Archive for the ‘flamenco’ Category

All of the hours that I’ve spent practicing recently are starting to pay off. I can hear a real difference in the strength and clarity of my playing over just a month or so ago. My tremelo, in particular, has gotten stronger and cleaner. Some of that is due to changes I’ve made in my right hand nails.

I’m still fiddling with my nails to find just the right compromises in length and shape to support both classical guitar tone production and make flamenco rasgueos punchy. It’s a bit tricky, but I’m almost to a solution that minimizes string click in very precise nail/flesh techniques like tremelo (in which I need to have my nails fairly short and place my fingertip with a combination of flesh and nail on the string) and still leaves enough nail length for decent rasgueos. I have not been able to find a way to use longer nails for tremelo – as in a nail only technique – and still maintain the tone quality I want.

One major improvement is that I’ve gotten better at getting the acrylic nails to stay on and minimize the separation between the natural nail and the acrylic overlay. What seems to work best for me is to do the fills on a weekly basis. Over the course of a week, no matter how carefully I prepare my nails, I get some separation between the nail and the acrylic. I now suspect this has more to do with skin oils, showers, and doing dishes, than my previous theories of poorly prepared pytergium and Dremel overuse.

The nail doesn’t grow out all that much in a week, but by carefully grinding back a small amount of acrylic near the base of my nails, I can get beyond the area that has separated. Then, I fill just as I would normally. If I go longer than a week, the separated area gets to be too large and I risk having the nail tear or the acrylic part pop off from additional water getting into the gap.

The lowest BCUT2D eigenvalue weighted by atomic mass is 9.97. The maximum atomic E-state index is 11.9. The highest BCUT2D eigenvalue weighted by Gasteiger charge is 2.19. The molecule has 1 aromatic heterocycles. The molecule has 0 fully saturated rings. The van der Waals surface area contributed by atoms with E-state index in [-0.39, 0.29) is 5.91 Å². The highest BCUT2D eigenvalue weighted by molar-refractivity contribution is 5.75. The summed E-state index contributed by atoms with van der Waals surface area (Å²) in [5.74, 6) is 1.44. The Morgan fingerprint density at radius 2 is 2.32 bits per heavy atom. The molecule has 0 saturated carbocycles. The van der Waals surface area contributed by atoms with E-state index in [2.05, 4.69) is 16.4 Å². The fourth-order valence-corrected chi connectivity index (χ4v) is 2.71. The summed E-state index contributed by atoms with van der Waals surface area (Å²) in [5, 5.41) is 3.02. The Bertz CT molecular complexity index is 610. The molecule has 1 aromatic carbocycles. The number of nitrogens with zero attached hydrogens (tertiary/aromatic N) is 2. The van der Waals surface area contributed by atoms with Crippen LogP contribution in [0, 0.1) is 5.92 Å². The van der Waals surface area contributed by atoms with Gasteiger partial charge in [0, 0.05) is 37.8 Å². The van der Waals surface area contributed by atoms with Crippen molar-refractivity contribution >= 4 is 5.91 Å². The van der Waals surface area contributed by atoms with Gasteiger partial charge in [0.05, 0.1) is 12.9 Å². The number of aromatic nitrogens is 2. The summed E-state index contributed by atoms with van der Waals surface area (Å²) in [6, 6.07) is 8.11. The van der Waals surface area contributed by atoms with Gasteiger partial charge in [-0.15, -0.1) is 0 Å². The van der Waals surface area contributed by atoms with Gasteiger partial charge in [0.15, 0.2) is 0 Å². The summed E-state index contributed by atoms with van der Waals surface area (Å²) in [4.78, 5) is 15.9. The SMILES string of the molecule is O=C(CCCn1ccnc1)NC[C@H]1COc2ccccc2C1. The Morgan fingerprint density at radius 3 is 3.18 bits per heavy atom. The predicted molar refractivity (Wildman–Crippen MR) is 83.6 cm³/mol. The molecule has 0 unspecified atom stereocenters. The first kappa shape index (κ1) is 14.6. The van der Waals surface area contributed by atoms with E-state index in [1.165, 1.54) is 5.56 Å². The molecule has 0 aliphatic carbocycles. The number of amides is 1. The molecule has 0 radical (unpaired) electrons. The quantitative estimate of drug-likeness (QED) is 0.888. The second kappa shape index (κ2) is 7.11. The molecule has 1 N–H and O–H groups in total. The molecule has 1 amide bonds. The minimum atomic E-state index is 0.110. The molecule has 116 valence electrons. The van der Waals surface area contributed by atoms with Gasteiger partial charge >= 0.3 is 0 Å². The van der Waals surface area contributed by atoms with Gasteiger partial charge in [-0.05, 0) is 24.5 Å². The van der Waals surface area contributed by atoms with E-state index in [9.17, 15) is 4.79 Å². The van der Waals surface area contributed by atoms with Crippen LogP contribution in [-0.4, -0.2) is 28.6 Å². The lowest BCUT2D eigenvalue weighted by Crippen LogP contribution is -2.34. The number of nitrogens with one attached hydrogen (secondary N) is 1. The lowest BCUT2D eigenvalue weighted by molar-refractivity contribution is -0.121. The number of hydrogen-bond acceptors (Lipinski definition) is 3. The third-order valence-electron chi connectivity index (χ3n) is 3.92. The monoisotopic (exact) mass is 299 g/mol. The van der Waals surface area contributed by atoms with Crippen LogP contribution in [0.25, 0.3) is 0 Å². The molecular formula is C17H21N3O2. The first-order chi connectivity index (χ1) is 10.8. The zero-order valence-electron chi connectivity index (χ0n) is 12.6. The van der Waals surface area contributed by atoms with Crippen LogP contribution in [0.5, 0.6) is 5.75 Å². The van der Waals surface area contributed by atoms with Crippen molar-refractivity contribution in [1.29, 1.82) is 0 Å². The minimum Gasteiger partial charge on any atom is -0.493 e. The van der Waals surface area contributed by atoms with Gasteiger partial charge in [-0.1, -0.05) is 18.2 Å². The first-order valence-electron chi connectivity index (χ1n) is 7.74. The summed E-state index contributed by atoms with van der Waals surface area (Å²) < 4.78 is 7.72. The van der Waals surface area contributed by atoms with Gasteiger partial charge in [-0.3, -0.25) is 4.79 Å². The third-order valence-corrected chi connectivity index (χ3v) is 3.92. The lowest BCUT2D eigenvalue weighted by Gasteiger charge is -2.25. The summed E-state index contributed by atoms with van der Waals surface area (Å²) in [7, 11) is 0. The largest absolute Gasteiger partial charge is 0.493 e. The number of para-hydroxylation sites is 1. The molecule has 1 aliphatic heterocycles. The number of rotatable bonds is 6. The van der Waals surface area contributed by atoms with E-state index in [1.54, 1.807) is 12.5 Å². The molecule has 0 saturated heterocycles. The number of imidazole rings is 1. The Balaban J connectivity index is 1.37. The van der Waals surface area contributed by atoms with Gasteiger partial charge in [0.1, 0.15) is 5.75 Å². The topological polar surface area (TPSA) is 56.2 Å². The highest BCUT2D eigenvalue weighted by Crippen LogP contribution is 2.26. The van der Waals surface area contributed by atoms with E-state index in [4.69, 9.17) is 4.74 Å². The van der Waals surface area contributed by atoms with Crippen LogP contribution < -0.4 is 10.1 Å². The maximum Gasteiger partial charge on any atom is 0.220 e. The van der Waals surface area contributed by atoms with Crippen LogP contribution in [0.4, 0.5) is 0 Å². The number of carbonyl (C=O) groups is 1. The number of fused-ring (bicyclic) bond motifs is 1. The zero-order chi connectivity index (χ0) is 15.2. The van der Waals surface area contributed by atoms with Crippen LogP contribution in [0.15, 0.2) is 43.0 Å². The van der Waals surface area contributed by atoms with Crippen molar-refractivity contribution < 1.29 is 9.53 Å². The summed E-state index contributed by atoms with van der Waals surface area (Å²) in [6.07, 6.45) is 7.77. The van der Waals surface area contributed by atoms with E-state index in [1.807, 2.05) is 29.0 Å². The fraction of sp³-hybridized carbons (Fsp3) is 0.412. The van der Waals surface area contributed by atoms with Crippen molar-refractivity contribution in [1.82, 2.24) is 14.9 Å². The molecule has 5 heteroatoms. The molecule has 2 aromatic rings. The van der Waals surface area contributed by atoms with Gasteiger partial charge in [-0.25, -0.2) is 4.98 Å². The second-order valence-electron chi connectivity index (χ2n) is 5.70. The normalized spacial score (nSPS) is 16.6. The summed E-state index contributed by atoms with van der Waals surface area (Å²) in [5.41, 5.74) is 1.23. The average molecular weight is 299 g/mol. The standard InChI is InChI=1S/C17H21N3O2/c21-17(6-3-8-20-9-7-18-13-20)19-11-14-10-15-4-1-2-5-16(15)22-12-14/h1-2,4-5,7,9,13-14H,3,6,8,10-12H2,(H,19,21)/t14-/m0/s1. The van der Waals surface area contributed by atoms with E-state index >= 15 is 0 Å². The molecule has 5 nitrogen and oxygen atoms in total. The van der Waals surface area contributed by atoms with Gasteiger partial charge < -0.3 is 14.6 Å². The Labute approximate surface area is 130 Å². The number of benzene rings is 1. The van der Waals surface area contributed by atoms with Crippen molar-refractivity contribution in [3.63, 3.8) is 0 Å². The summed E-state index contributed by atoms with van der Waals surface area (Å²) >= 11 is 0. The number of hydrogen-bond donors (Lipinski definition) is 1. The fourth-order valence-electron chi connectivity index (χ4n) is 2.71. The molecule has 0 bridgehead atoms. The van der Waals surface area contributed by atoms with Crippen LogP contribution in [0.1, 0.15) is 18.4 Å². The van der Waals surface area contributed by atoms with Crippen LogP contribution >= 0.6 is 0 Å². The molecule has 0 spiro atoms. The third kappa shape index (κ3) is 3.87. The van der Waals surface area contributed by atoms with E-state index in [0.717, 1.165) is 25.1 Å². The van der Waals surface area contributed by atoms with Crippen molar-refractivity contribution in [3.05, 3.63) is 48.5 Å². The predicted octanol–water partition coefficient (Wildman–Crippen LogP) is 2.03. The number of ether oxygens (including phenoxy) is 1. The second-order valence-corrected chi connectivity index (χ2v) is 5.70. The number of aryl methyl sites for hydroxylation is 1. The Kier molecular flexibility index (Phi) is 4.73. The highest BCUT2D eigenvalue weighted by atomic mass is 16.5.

I did not have good luck with trying to lift the edge of the nail and glue it back down with epoxy. It’s hard to make enough of a gap to get the glue in without further damaging the underlying natural nail, and I’m concerned that it might lead to potential hygiene problems as well. I could never be sure if the gap was adequately dried and disinfected before gluing, and felt it might lead to nail fungus problems.

On the down side of my recent modifications, it is tricky to grind that small of an area back without occasionally nicking your cuticle or nail bed with the Dremel. You need to very careful and really take your time to take it down gradually. Good lighting is a must, and for all of us geezer guitarists, magnifying lenses are quite handy.

One other refinement to my nail routine is that I have changed which grinding bit I use on my nails. I started out using a small, fine-grain tapered bit, but with experience and confidence have gone to a larger, coarser, cylindrical bit. The larger bit lets me take down the acrylic layer faster and cover a larger area when doing the final shaping which leads to a smoother finish over the surface of the nail. When I started out, it would have been too hard for me to control the larger bit, but now it minimizes the time spent and the heat buildup on both the nail (another potential source of separation) and the tool.

After several months of tinkering with my nail routine, I finally have an SOP (standard operating procedure)! Hopefully, this will provide some ideas for those of you who have commented on your own nail trials and tribulations on previous “Guitar Nails” posts.